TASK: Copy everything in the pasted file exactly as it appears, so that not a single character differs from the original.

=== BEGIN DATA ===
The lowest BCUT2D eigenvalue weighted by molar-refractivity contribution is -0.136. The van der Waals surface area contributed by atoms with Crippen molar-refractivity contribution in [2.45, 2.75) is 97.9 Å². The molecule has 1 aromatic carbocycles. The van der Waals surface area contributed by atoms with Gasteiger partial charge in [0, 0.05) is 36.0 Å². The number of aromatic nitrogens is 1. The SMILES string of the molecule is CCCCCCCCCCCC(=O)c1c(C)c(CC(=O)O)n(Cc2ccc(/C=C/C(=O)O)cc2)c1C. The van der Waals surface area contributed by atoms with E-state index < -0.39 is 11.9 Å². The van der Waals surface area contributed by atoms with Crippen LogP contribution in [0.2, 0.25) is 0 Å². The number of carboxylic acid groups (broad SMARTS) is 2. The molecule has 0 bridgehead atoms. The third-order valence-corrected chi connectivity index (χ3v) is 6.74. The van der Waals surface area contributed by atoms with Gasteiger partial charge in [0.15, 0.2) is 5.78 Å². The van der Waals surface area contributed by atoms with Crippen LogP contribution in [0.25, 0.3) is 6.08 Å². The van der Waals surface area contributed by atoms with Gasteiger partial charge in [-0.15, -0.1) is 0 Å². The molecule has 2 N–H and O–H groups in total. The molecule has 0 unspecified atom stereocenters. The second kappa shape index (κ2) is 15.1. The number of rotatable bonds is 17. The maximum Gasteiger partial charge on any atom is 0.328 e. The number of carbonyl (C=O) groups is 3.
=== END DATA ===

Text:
The lowest BCUT2D eigenvalue weighted by molar-refractivity contribution is -0.136. The van der Waals surface area contributed by atoms with Crippen molar-refractivity contribution in [2.45, 2.75) is 97.9 Å². The molecule has 1 aromatic carbocycles. The van der Waals surface area contributed by atoms with Gasteiger partial charge in [0, 0.05) is 36.0 Å². The number of aromatic nitrogens is 1. The SMILES string of the molecule is CCCCCCCCCCCC(=O)c1c(C)c(CC(=O)O)n(Cc2ccc(/C=C/C(=O)O)cc2)c1C. The van der Waals surface area contributed by atoms with E-state index < -0.39 is 11.9 Å². The van der Waals surface area contributed by atoms with Crippen LogP contribution in [0.2, 0.25) is 0 Å². The number of carboxylic acid groups (broad SMARTS) is 2. The molecule has 0 bridgehead atoms. The third-order valence-corrected chi connectivity index (χ3v) is 6.74. The van der Waals surface area contributed by atoms with Gasteiger partial charge in [0.15, 0.2) is 5.78 Å². The van der Waals surface area contributed by atoms with Crippen LogP contribution in [0.25, 0.3) is 6.08 Å². The van der Waals surface area contributed by atoms with Gasteiger partial charge in [-0.15, -0.1) is 0 Å². The molecule has 2 N–H and O–H groups in total. The molecule has 0 unspecified atom stereocenters. The second kappa shape index (κ2) is 15.1. The number of rotatable bonds is 17. The maximum Gasteiger partial charge on any atom is 0.328 e. The number of carbonyl (C=O) groups is 3.